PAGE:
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The Info List - Mountain Bike Racing


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Mountain bike
Mountain bike
racing (shortened MTB or ATB racing) is the competitive cycle sport discipline of mountain biking held on off-road terrain. The Union Cycliste Internationale
Union Cycliste Internationale
(UCI) recognised the discipline relatively late in 1990, when it sanctioned the world championships in Durango, Colorado. The first UCI Mountain Bike World Cup
UCI Mountain Bike World Cup
series took place in 1988. Its nine-race circuit covered two continents—Europe and North America—and was sponsored by Grundig. Cross-country racing was the only World Cup sport at this time. In 1993, a six-event downhill World Cup was introduced. In 1996, cross-country mountain biking events were added to the Olympic Games. In 2006, cross-country mountain biking events became part of the World Deaf Cycling Championships for the first time in San Francisco, USA.[1] In the United States, there are three USA Cycling
Cycling
Mountain Bike National Calendars: Endurance, Gravity and Ultra-Endurance. USA Cycling
Cycling
runs the USA Cycling
Cycling
Mountain Bike National Championships. There are mountain bike racing types that are not recognized by the UCI, such as mountain bike orienteering that is governed by the IOF.

Contents

1 History 2 Types 3 Notable events 4 See also 5 References 6 External links

History[edit] Mountain bike
Mountain bike
racing is as old as the first appearance of the mountain bike itself, when the originators, calling themselves klunkers, descended with their heavily modified beach cruiser bikes as predecessors of modern mountain bikes from numerous mountains in California against a rudimentary time measurement. The famous Repack racing down-hill against the time near Fairfax, Marin County, CA took place in 1976. The oldest organised cross-country (XC) racing-like event, however, is believed to take place from Crested Butte
Crested Butte
to Aspen
Aspen
in Colorado
Colorado
in 1978. It took long 10 years before the UCI recognised racing on mountain bikes as a regular cycling discipline in 1990. In the meantime, the phenomenon of mountain bike racing spread across the U.S.A. under the umbrella of NORBA. The most plausible, although still speculative reason, was an early resemblance of the racing courses for mountain bikes with the cyclo-cross discipline, with a major difference: the mountain bike racing track was significantly longer (a cyclo-cross course has 2.5–3.5 km versus 4+ km for a XC track) and free of artificial obstacles. With the rapid advancement of mountain bike gear, namely stronger brakes and suspension, the mountain bike racing could take place on even more technical tracks making it more dissimilar to the cyclo-cross discipline. Mountain bike
Mountain bike
racing became an Olympic discipline in 1996 and a cross-country type mountain biking race has been held ever since its debut at the summer Olympic games in Atlanta. Given the enormous variation of terrain a mountain bike can navigate, a division took place as a cause of riders' specialisation. Types[edit]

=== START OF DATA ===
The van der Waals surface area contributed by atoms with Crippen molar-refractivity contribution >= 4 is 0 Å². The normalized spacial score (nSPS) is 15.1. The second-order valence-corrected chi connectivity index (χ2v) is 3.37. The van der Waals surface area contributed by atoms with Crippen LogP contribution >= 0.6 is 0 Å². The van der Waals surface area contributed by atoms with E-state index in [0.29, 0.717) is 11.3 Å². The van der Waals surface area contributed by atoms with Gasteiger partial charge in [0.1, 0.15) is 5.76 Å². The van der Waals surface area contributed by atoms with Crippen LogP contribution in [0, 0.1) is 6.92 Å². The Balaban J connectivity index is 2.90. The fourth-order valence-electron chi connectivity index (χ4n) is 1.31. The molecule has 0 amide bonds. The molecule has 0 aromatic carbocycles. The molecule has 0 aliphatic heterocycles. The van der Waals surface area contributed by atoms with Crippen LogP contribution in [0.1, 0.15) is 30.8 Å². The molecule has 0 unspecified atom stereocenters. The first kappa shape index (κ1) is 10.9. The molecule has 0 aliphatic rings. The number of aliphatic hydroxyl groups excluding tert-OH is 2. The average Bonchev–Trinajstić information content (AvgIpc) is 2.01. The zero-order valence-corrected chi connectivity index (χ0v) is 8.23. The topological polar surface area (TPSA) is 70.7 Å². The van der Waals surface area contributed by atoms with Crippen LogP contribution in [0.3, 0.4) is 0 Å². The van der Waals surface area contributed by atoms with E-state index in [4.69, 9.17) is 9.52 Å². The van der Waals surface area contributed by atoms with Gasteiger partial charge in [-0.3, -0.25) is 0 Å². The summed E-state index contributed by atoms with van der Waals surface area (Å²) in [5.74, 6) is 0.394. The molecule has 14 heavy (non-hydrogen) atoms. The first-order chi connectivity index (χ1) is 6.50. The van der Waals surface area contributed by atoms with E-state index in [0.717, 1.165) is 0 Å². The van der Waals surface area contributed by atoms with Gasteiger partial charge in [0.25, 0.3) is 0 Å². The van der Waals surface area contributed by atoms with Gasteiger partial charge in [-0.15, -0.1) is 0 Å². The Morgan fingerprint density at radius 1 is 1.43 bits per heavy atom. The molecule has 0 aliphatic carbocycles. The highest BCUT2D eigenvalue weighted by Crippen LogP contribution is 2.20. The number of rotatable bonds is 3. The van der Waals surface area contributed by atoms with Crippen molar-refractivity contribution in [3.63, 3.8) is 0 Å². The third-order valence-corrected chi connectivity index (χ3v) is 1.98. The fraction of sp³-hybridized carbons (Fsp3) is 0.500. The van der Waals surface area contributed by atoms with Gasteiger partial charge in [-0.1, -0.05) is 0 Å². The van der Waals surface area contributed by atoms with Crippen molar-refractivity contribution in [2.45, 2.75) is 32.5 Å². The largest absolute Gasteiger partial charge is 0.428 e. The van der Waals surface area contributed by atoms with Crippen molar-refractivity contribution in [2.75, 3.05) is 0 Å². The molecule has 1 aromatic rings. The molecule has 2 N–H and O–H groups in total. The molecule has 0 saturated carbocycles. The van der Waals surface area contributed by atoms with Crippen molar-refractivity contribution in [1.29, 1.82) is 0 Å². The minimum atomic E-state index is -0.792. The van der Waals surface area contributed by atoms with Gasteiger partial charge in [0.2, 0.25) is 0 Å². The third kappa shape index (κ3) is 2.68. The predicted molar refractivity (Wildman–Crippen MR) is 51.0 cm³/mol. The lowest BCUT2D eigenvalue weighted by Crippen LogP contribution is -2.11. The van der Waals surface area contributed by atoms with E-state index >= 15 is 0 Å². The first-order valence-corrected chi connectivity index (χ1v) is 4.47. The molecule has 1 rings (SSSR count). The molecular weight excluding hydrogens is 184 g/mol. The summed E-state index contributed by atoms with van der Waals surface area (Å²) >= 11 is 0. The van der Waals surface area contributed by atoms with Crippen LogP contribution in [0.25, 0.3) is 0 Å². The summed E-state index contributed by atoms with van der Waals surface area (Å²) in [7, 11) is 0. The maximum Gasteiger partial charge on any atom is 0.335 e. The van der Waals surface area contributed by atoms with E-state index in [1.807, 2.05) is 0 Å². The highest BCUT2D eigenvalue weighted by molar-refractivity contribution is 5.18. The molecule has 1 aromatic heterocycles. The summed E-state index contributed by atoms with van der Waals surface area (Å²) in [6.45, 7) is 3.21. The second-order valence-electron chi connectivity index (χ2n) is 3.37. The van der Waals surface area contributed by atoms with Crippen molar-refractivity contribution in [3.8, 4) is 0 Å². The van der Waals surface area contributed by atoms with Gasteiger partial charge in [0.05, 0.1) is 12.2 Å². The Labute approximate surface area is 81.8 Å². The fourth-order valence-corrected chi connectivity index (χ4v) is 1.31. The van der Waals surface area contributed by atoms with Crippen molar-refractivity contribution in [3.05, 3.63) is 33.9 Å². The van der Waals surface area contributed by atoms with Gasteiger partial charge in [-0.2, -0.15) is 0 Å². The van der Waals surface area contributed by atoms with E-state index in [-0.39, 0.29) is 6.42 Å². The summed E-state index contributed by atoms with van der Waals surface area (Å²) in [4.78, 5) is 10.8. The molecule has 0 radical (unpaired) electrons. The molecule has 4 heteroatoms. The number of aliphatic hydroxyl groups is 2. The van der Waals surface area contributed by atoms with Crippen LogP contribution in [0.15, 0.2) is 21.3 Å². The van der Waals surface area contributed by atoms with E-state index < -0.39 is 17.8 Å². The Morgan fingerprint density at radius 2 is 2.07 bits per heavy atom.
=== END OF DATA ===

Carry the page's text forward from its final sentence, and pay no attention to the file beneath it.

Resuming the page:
Cross-country - Cross-country (XC) racing is held on a varied terrain circuit, it is normally around 6-8 kilometers (km) and is always a massed-start race. Under the 2006 UCI rules, elite, U23, and Junior Expert riders at UCI sanctioned races, are allowed technical assistance, but only in designated zones and only by an authorized team mechanic. However, riders in the same team can help each other at any point in the race. Under NORBA
NORBA
rules, no technical assistance is allowed. Professional level races are longer in distance, around 50 km. Short track Cross-country - Short Track Cross Country (STXC). A very short XC style event of about 800m in length but generally about 1 minute 30 seconds in winning time. A short, sharp exciting event to watch and participate in. Also called Cross-country eliminator

Marc Beaumont of Great Britain riding a downhill race the 2009 UCI Mountain Bike & Trials World Championships held at Mount Stromlo, near Canberra, Australia

Downhill - Downhill (DH) racing is a time trial event. Riders start at intervals that can vary from 30 seconds to three minutes-depending on the stage of the competition - and the rider with the lowest time wins. As the name of this discipline implies, DH races are held in steep, downhill terrain, resulting in higher speed than in cross-country racing. The terrain is also significantly rougher than in cross-country racing. The bike is designed with long travel suspension and hydraulic disc brakes. Super D - Super D (SD) is a blend of cross-country and downhill. Most of the race is downhill, on trails similar to the downhill segment of a cross-country race. There are also short (100–500m) uphill sections which make the use of downhill bicycles difficult, as a result, most riders use cross-country or 'trail bikes'. Depending on the trail and race venue, the start may either be seeded (riders start in short intervals), or Le Mans mass start (riders run to their bikes, timing is started when the riders start running). Probably the most famous of this type is the Megavalanche. Freeride
Freeride